I said goodnight to Gina, entered my float room, stripped naked, showered off, killed the lights, and stepped into the tank. Soon, I remembered the many joys of floating. My brain slowed down. My thoughts became sparse, and wispy, and then disappeared altogether. I heard disembodied voices, including someone singing the Cars song “Drive.” I contemplated my place in the universe and also Ric Ocasek’s place in the universe, which seemed all the more poignant because he hadn’t been the lead singer on that song and I wondered if he ever felt sour about that.

At one point, I thought I saw bright lights. But there were no lights in the tank. I must have been dreaming—confirmed by the fact that I came to with a start, my limbs twitching. It was just a split-second of slumber. It had happened once before in a tank, on a sleepy afternoon. But in neither case had I achieved full-on, REM shut-eye.

I had no clue if it was 1 a.m. or 3 a.m. One floater I’ve met told me that the first time he tried it, he was supposed to float for only one hour, but the guy forgot about him and left him in there for several hours. It was a transformational experience. “I can’t describe it to you now in a way that wouldn’t devalue its meaning,” he said to me. It seemed he now divided his life into the eras before and after that long sojourn in the tank. Would this happen to me? Would I emerge a changed person?

I began to get restless. I was exhausted, given the late hour, yet I was still awake. And my physical discomfort was growing. I yearned to flip over onto my tummy so I could sleep for real. I contorted myself as far sideways as I could. I had my left eye submerged. Some salty water trickled into my nose and burned my left nostril.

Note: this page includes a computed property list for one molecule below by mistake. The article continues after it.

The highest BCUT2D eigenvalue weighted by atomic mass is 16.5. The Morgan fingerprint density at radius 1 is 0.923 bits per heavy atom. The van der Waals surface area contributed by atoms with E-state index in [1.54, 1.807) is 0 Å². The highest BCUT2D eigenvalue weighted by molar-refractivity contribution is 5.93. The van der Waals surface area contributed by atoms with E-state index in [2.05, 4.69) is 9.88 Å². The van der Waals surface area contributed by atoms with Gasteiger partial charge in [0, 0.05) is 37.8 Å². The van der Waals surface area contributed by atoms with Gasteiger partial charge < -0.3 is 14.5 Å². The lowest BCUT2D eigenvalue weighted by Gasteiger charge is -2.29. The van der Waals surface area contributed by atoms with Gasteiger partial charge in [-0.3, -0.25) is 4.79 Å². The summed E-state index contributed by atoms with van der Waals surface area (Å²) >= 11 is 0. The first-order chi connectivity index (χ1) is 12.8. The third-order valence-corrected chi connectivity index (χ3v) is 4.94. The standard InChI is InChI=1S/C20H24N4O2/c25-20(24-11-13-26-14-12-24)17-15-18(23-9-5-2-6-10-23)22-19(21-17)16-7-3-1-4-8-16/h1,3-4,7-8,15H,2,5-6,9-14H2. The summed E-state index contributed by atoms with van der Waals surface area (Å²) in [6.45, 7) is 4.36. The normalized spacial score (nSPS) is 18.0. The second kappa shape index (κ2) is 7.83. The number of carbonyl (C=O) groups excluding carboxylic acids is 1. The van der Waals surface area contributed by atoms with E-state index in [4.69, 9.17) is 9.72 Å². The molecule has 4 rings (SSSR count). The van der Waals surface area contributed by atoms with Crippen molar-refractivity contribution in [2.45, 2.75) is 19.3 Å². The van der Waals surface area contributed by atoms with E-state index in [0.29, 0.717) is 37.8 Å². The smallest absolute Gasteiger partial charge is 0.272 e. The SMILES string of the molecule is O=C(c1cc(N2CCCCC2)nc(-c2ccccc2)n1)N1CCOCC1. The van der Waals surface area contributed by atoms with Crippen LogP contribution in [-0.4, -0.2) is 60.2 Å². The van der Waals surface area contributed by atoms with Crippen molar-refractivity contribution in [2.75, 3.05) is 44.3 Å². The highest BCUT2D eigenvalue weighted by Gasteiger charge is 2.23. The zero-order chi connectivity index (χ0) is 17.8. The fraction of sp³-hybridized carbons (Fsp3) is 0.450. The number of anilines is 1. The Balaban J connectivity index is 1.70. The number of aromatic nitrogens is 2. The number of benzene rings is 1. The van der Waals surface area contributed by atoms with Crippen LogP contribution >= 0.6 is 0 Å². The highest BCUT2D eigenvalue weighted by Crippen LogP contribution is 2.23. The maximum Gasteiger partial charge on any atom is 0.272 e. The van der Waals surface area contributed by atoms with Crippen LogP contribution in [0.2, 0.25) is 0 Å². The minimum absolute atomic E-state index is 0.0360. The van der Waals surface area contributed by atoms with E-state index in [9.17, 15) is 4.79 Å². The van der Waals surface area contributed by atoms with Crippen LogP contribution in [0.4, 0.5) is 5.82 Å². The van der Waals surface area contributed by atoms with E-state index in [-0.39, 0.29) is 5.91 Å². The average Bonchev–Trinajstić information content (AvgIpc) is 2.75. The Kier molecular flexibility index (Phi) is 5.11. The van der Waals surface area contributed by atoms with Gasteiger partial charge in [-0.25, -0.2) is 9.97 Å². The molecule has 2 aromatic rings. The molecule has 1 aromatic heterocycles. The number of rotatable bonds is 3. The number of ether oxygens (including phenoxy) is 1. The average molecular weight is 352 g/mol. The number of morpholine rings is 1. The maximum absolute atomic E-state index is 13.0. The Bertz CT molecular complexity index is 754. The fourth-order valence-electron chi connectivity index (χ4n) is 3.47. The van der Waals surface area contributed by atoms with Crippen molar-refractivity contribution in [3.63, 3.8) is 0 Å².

I tried to wrangle myself into a comfortable position, locking an arm behind my head and crossing one foot beneath another. But I always reverted to my standard, belly-up ragdoll look, limbs akimbo. The water is so thick that it locks you into place as though you’re molded in Jello. I felt like Damien Hirst’s shark.

Suddenly, some hokey zither music blared over a set of speakers I hadn’t known were there. This was my alarm. And guess what? It had woken me up. I’d been totally out. I have no idea how long I was under, but it was long enough to count as real sleep.

I emerged, showered off, put on my clothes, and turned on my phone. It was only 4:30 a.m. Something had gone wrong, and the alarm went off an hour early. I’d been in the tank for a total of about five hours, some solid portion of which was spent asleep. I thought of stripping down and getting back in, to see if I could fall asleep again (less nervous about the whole thing now that I’d tried it), but the zither was blasting and the tank had begun some sort of auto-filtration sequence. So I left. On my way out, I saw Gina asleep on a couch in the lobby. She must have given up long before. I locked the entrance door behind me.

As I walked home through pre-dawn Brooklyn, I considered whether I should try this again sometime, with no set alarm—see if I could make it through the night. But the notion made me squirm. It was a struggle to fall asleep in the tank, my nose aflame with salt, my spine unhappy. I will absolutely float again. But the difference between an afternoon and a midnight float is like night and day. 

Read more from The Drift, Slate’s pop-up blog about sleep.